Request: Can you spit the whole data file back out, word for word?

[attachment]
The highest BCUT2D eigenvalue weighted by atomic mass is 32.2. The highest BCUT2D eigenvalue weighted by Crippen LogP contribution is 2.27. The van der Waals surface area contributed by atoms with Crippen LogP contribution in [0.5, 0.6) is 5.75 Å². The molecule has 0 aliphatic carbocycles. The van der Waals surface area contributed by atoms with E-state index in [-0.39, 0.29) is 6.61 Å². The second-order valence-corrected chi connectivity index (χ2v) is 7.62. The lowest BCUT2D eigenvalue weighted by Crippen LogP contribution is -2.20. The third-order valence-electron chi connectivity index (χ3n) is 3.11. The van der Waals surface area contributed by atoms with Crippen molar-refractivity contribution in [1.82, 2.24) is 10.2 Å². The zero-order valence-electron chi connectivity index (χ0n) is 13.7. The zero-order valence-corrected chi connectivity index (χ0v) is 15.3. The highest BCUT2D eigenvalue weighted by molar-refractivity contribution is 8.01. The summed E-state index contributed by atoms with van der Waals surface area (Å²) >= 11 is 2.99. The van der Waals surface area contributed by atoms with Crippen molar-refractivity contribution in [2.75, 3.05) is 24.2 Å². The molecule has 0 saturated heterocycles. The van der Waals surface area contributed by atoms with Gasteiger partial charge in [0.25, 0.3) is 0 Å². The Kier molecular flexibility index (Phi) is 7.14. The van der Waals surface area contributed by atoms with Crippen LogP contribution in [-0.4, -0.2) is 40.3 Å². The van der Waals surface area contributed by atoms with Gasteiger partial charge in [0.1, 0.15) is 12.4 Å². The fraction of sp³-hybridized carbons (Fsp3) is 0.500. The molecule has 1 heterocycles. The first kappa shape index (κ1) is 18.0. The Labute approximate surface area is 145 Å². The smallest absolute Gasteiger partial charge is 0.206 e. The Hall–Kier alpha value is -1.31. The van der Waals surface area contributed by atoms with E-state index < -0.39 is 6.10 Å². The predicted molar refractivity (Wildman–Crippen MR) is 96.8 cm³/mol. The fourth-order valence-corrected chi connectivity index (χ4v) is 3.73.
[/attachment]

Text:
The highest BCUT2D eigenvalue weighted by atomic mass is 32.2. The highest BCUT2D eigenvalue weighted by Crippen LogP contribution is 2.27. The van der Waals surface area contributed by atoms with Crippen LogP contribution in [0.5, 0.6) is 5.75 Å². The molecule has 0 aliphatic carbocycles. The van der Waals surface area contributed by atoms with E-state index in [-0.39, 0.29) is 6.61 Å². The second-order valence-corrected chi connectivity index (χ2v) is 7.62. The lowest BCUT2D eigenvalue weighted by Crippen LogP contribution is -2.20. The third-order valence-electron chi connectivity index (χ3n) is 3.11. The van der Waals surface area contributed by atoms with Crippen molar-refractivity contribution in [1.82, 2.24) is 10.2 Å². The zero-order valence-electron chi connectivity index (χ0n) is 13.7. The zero-order valence-corrected chi connectivity index (χ0v) is 15.3. The highest BCUT2D eigenvalue weighted by molar-refractivity contribution is 8.01. The summed E-state index contributed by atoms with van der Waals surface area (Å²) >= 11 is 2.99. The van der Waals surface area contributed by atoms with Crippen molar-refractivity contribution in [2.75, 3.05) is 24.2 Å². The molecule has 0 saturated heterocycles. The van der Waals surface area contributed by atoms with Gasteiger partial charge in [0.25, 0.3) is 0 Å². The Kier molecular flexibility index (Phi) is 7.14. The van der Waals surface area contributed by atoms with Crippen LogP contribution in [-0.4, -0.2) is 40.3 Å². The van der Waals surface area contributed by atoms with Gasteiger partial charge in [0.1, 0.15) is 12.4 Å². The fraction of sp³-hybridized carbons (Fsp3) is 0.500. The molecule has 1 heterocycles. The first kappa shape index (κ1) is 18.0. The Labute approximate surface area is 145 Å². The smallest absolute Gasteiger partial charge is 0.206 e. The Hall–Kier alpha value is -1.31. The van der Waals surface area contributed by atoms with E-state index < -0.39 is 6.10 Å². The predicted molar refractivity (Wildman–Crippen MR) is 96.8 cm³/mol. The fourth-order valence-corrected chi connectivity index (χ4v) is 3.73.